,`1`

and`a`

respectively; `fvar`

s`f`

, to which we tautologically assign degree`natDegree f`

.

### Simple lemmas about `natDegree`

#

The lemmas in this section all have the form `natDegree <some form of cast> ≤ 0`

.
Their proofs are weakenings of the stronger lemmas `natDegree <same> = 0`

.
These are the lemmas called by `compute_degree`

on (almost) all the leaves of its recursion.

The following two lemmas should be viewed as a hand-made "congr"-lemmas. They achieve the following goals.

- They introduce
*two*fresh metavariables replacing the given one`deg`

, one for the`natDegree ≤`

computation and one for the`coeff =`

computation. This helps`compute_degree`

, since it does not "pre-estimate" the degree, but it "picks it up along the way". - They split checking the inequality
`coeff p n ≠ 0`

into the task of finding a value`c`

for the`coeff`

and then proving that this value is non-zero by`coeff_ne_zero`

.

`twoHeadsArgs e`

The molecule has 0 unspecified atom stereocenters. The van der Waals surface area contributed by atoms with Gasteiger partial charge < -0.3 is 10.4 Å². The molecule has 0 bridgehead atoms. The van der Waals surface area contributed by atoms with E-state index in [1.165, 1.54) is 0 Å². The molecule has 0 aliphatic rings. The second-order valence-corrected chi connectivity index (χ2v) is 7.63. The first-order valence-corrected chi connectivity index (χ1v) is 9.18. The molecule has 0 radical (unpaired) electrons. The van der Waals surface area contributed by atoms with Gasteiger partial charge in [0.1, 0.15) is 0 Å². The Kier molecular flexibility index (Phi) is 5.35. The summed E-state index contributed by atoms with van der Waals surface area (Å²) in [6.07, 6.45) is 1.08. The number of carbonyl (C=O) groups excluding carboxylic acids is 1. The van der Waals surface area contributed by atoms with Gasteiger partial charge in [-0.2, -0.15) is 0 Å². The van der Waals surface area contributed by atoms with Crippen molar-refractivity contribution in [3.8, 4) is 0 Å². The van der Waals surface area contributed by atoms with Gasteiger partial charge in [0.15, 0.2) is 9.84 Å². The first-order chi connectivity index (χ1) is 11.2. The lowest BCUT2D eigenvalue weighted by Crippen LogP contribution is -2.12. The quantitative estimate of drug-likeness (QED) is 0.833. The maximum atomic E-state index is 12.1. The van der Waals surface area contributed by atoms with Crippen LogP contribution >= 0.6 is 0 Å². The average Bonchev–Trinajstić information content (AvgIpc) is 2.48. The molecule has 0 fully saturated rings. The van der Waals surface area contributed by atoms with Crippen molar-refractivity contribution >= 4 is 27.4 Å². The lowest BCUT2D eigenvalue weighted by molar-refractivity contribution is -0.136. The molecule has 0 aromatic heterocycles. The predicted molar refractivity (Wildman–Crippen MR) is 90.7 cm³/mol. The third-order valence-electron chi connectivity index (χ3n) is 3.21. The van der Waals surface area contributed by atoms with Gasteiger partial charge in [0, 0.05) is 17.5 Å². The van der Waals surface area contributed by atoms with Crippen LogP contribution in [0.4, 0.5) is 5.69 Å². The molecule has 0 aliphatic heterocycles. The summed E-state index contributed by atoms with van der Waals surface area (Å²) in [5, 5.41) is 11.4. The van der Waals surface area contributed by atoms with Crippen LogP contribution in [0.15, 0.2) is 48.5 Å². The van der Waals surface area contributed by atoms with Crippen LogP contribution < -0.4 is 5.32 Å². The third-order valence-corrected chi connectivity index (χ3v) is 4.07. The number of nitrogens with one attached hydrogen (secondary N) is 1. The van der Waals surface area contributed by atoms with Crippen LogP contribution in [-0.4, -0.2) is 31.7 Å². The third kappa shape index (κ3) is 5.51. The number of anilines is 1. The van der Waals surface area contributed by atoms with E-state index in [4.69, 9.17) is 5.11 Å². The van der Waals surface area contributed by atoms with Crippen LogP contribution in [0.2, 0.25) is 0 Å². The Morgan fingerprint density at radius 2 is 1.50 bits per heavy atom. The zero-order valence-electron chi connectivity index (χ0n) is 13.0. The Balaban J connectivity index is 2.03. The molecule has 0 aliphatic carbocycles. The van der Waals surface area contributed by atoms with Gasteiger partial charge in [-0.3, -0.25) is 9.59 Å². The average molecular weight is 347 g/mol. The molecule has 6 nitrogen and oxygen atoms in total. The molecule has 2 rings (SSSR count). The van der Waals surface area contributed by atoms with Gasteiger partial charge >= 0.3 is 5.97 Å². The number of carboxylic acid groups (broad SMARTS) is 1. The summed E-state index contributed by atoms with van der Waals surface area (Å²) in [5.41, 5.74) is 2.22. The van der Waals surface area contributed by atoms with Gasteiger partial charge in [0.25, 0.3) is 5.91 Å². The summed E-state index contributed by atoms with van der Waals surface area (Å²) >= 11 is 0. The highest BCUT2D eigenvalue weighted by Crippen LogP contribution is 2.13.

takes an `Expr`

ession `e`

as input and recurses into `e`

to make sure
the `e`

looks like `lhs ≤ rhs`

or `lhs = rhs`

and that `lhs`

is one of
`natDegree f, degree f, coeff f d`

.
It returns

- the function being applied on the LHS (
`natDegree`

,`degree`

, or`coeff`

), or else`.anonymous`

if it's none of these. - the name of the relation (
`Eq`

or`LE.le`

), or else`.anonymous`

if it's none of these. - either
`.inl zero`

,`.inl one`

, or`.inl many`

if the polynomial in a numeral- or
`.inr`

of the head symbol of`f`

- or
`.inl .anonymous`

if inapplicable

- if it exists, whether the
`rhs`

is a metavariable - if the LHS is
`coeff f d`

, whether`d`

is a metavariable

This is all the data needed to figure out whether `compute_degree`

can make progress on `e`

and, if so, which lemma it should apply.

Sample outputs:

`natDegree (f + g) ≤ d => (natDegree, LE.le, HAdd.hAdd, d.isMVar, none)`

(similarly for`=`

);`degree (f * g) = d => (degree, Eq, HMul.hMul, d.isMVar, none)`

(similarly for`≤`

);`coeff (1 : ℕ[X]) c = x => (coeff, Eq, one, x.isMVar, c.isMVar)`

(no`≤`

option!).

## Equations

- One or more equations did not get rendered due to their size.

## Instances For

`getCongrLemma (lhs_name, rel_name, Mvars?)`